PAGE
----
Saturday, June 7, 2014

Toward a Mammalian Fauna of Upstate New York

Another source of fauna information is the Turner History of the Pioneer Settlement of the Gorham-Phelps purchase, were anecdotes and vignettes of encounters with wolves and mountain lions (called panther) abound. More work is needed here.
  • The bear was an ambiguous animal to encounter. They were attracted by the hogs of the earlier settlers (p.191; p.203; p.409) and sometimes the children would meet them when retrieving the cows (p.191), or the grown-ups when splitting rails (p.192). The beasts were tough enough that an angled axe blow to the head might only wound the animal (p.192), though a hand-spike could break their back (p.192). Farmers had to chase them out of their fields as well (p.192); in general it seemed possible to shoo them off. People lived isolated enough that wolves and bears were considered their "nearest neighbors" (p.209). Bears were also attracted to other fatty foods, such as the cheeses of Mrs Dean, who had established the first cheese press in Genesee county (p.225 Note). Feral hogs however were able to battle bears successfully (p.265 Note). Elisha Sennder crossed Irondequoit Bay in his canoe when a bear climbed into the canoe to catch a lift (p.412). Near Monroe, the hunter John Parks failed to kill when shooting a bear, and was mauled badly when defending his life with his knife; having to crawl lacerated several miles to the house of William Henscher (p.412). Their furs were traded at Brighton, by Judge Tyron in his Indian store, with the Indians and trappers (p.429). 
  • The hog was a domesticated animal that had been introduced to the area by the white settlers and let "of necessity" roam in the forest to feed itself (p.191). Hogs also attracted bears (p.191f; p.203). Sometimes the roaming hogs escaped and became feral (p.191; p.265 Note) and turned into a fearsome adversary of dogs and Indians (p.191), even capable of holding its own against the bear and the wolves (p.265 Note; p.426), almost becoming the "lord of the forest" (p.412), and requiring hunting by the humans with dogs (p.426; p.425). Edward Holbrook in North American Herpetology, (1838, v.2, p.84) [= 1842, v.3, p.13] had pointed out that they were the greatest enemy of the rattle snakes as well. They were plentiful around Sodus Bay (p.396).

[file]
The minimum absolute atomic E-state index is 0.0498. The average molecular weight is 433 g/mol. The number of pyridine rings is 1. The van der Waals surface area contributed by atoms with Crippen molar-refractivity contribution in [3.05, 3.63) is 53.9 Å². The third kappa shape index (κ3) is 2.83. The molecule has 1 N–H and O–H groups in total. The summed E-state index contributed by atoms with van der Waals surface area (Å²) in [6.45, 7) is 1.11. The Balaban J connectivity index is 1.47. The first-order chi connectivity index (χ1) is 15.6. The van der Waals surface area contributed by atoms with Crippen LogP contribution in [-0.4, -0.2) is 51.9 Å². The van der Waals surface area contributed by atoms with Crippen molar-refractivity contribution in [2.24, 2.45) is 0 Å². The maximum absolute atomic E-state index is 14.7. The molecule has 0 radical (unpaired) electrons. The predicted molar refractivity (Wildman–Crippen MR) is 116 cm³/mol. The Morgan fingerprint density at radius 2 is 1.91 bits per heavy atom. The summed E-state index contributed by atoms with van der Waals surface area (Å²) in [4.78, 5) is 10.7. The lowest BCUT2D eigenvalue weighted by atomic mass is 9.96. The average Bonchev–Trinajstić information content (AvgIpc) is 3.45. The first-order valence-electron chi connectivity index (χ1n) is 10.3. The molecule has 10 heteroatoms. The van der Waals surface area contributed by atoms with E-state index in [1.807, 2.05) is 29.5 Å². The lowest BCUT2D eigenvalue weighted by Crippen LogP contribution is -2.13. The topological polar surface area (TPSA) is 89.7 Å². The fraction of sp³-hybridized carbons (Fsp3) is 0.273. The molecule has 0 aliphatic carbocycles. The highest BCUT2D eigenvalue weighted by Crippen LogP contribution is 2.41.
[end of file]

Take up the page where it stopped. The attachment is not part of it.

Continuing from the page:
• The panther was an indication of wild nature (see Ode, to the settlers, especially in its terrifying "scream" (p.86) or "yell[ed]" ( The grace of its deadly movements was used figuratively in similes for the (equally as wild perceived) Indians (p.81). When the village of Avon was settled, several panthers were killed in the area (p.375). At Dumplin Hill, near Monroe, an Indian managed to kill a panther that had just gorged itself on a hunted deer (p.409). At Irondequoit near Monroe, John Parks and his mulatto Dunbar ran found a panther in a tree by accident, when coon hunting, used fires to keep it in the tree all night, and shot it by daylight (p.412). Dr Joel Brace, the early physician of Victor, was riding home along the old Indian Trail with his horse, coming from Norton's Mill. Dr Brace encountered a panther at a location then known as Miller's corners, but was able to confuse it into leaving him alone when opening and shaking his umbrella. (p.532).
  • The wolf ...  James Sperry recounts for Bloomfield that the farmers would lose their sheep to the wolves (p.191; p.409) if they did not build tight and tall sheep pens (p.191). When combining the bounties offered by the state, the county and the town, each wolf "scalp" was worth $20. However, when Asahel Sprague killed ten in one expedition, that basically settled the problem for Bloomfield. (p.191) "John Stimpson, a trapper, caught on Capt. Treat's farm, 9 wolves in one night, for which he received a bounty of $90 ; a large sum of money in those primitive times." People lived isolated enough that wolves and bears were considered their "nearest neighbors" (p.209). When Nathan Pierce of Farmington Township, then Manchester, came home from the grist mill after 1795, a wolf pack followed him to the door of his block house (p.209). When Brice Aldrich of Farmington Township was taking fresh meat to Canandaigua, a wolf challenged him for possession (p.209). Feral hogs however were able to battle wolves successfully (p.265 Note). They were plentiful around Sodus Bay (p.396). Wolves pursued Capt. Treat one night for miles ...." (p.532)
Not all mammals are scary in the same way as these life-threatening animals, of course. And some of the mammals were mostly interesting for their fur production.
  • The beaver
  • The black squirrel  
  • The chipmunk was often the food of the rattlesnakes (p.412).
  • The deer was a basic food of the early pioneers (p.409) and their leather provided the shoes for the winter time (p.192).
  • The elk 
  • The fox 
  • The moose 
  • The minks 
  • The muskrat 
  • The opossum 
  • The otter 
  • The [ra]coon was a pest for the corn harvest around Monroe (p.409), but hunting them paid off due to their fine pelts.
  • The squirrel 
  • The skunk meat was valued (p.425).
  • The wildcat 
  • The wood chuck 

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